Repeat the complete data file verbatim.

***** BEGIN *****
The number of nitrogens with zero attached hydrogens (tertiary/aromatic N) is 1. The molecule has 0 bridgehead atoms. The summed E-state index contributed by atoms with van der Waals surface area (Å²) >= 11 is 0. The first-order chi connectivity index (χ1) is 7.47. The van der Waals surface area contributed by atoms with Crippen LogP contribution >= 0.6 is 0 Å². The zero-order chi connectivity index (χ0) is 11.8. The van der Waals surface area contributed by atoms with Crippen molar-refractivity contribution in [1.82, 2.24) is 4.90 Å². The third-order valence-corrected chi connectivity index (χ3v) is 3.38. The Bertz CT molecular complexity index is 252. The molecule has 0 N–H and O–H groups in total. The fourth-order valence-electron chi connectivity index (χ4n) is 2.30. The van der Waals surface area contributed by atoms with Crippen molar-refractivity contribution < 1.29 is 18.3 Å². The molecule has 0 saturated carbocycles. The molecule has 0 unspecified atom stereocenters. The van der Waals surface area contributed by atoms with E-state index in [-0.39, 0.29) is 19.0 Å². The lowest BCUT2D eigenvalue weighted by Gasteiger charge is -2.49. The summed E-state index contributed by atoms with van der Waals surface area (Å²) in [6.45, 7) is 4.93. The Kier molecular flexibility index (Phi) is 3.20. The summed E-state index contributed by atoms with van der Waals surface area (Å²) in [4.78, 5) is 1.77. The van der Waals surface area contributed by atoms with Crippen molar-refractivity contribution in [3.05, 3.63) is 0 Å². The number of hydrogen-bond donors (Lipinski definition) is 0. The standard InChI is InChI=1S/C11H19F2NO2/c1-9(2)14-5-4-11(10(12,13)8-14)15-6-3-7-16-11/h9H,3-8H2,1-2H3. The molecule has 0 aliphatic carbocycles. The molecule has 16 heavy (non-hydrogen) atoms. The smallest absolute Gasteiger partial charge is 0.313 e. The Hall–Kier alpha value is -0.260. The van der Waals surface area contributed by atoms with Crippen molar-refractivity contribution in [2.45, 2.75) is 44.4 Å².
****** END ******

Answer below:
The number of nitrogens with zero attached hydrogens (tertiary/aromatic N) is 1. The molecule has 0 bridgehead atoms. The summed E-state index contributed by atoms with van der Waals surface area (Å²) >= 11 is 0. The first-order chi connectivity index (χ1) is 7.47. The van der Waals surface area contributed by atoms with Crippen LogP contribution >= 0.6 is 0 Å². The zero-order chi connectivity index (χ0) is 11.8. The van der Waals surface area contributed by atoms with Crippen molar-refractivity contribution in [1.82, 2.24) is 4.90 Å². The third-order valence-corrected chi connectivity index (χ3v) is 3.38. The Bertz CT molecular complexity index is 252. The molecule has 0 N–H and O–H groups in total. The fourth-order valence-electron chi connectivity index (χ4n) is 2.30. The van der Waals surface area contributed by atoms with Crippen molar-refractivity contribution < 1.29 is 18.3 Å². The molecule has 0 saturated carbocycles. The molecule has 0 unspecified atom stereocenters. The van der Waals surface area contributed by atoms with E-state index in [-0.39, 0.29) is 19.0 Å². The lowest BCUT2D eigenvalue weighted by Gasteiger charge is -2.49. The summed E-state index contributed by atoms with van der Waals surface area (Å²) in [6.45, 7) is 4.93. The Kier molecular flexibility index (Phi) is 3.20. The summed E-state index contributed by atoms with van der Waals surface area (Å²) in [4.78, 5) is 1.77. The van der Waals surface area contributed by atoms with Crippen molar-refractivity contribution in [3.05, 3.63) is 0 Å². The number of hydrogen-bond donors (Lipinski definition) is 0. The standard InChI is InChI=1S/C11H19F2NO2/c1-9(2)14-5-4-11(10(12,13)8-14)15-6-3-7-16-11/h9H,3-8H2,1-2H3. The molecule has 0 aliphatic carbocycles. The molecule has 16 heavy (non-hydrogen) atoms. The smallest absolute Gasteiger partial charge is 0.313 e. The Hall–Kier alpha value is -0.260. The van der Waals surface area contributed by atoms with Crippen molar-refractivity contribution in [2.45, 2.75) is 44.4 Å².